Friday 7 December 2018

If I Understood You, Would I Have This Look on My Face?

Finished November 28
If I Understood You, Would I Have This Look on My Face? My Adventures in the Art and Science of Relating and Communicating by Alan Alda, read by the author

This book was eye-opening. Working with the public, and being a manager, communication is something I'm very interested in, so learning how to be better at it was a big draw for me. I also loved both of Alda's previous books that I've read, so was glad to find this one enjoyable as well.
I learned a lot about communication, and about the author.
For instance, I didn't know about the Alan Alda Center for Communicating Science before.
Alda takes us through his own journey in learning about communication, and about things he learned while working with science professionals in improving the communication skills of scientists. He gives his take on direct experiences of personal interactions, of workshops with adults and children, and of research that he's either been involved in, or that he's learned about and talked to the researchers about.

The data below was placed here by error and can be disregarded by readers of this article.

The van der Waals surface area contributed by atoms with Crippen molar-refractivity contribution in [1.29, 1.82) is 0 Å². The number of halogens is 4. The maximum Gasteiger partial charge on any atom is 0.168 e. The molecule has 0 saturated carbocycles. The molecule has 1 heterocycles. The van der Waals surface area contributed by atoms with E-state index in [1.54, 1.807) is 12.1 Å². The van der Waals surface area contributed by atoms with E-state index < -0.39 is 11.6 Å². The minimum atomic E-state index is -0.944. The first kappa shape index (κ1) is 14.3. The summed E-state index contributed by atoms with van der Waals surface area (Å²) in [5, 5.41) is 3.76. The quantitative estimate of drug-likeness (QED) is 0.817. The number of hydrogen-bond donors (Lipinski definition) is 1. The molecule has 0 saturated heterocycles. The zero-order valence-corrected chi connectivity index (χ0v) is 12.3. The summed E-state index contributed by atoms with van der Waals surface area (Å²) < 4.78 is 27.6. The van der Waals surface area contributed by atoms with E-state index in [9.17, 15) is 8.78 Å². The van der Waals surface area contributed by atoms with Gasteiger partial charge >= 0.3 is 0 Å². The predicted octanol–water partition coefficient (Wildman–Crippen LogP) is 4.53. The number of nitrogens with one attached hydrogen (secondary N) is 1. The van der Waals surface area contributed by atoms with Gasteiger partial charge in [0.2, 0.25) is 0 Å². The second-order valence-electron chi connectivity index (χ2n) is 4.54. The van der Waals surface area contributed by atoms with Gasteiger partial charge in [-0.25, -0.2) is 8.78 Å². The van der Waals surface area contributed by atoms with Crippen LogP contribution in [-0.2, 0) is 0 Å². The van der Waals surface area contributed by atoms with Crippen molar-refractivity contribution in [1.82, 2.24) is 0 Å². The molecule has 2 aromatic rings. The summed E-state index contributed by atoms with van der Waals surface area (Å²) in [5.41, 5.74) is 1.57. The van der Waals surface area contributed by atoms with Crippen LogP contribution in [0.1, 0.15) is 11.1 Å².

One key takeaway was the benefit of teaching improv in terms of improving communication. This isn't about comedy, but about paying attention to the person in front of you, to their facial expression, to their body language, to their gaze, and learning how to respond to those things in ways that improve not only your own communication, but also that of the person you're interacting with. It makes so much sense, but I'd never connected it before. He speaks about a variety of improv games that were used in communication workshops with people of all ages, and the effects that these had on the people involved.
He touches on the power of storytelling, the barriers of jargon, the role of empathy, and ways to get "in sync" with another person.
He also talks about his own personal experiments in changing his behaviour to see what would happen, and how he learned more about himself, as well as generating ideas for further research in this field. He includes his own mistakes and missteps, and what he learned from them.
This is an amazing read, and I highly recommend it to everyone. After all, we all communicate.

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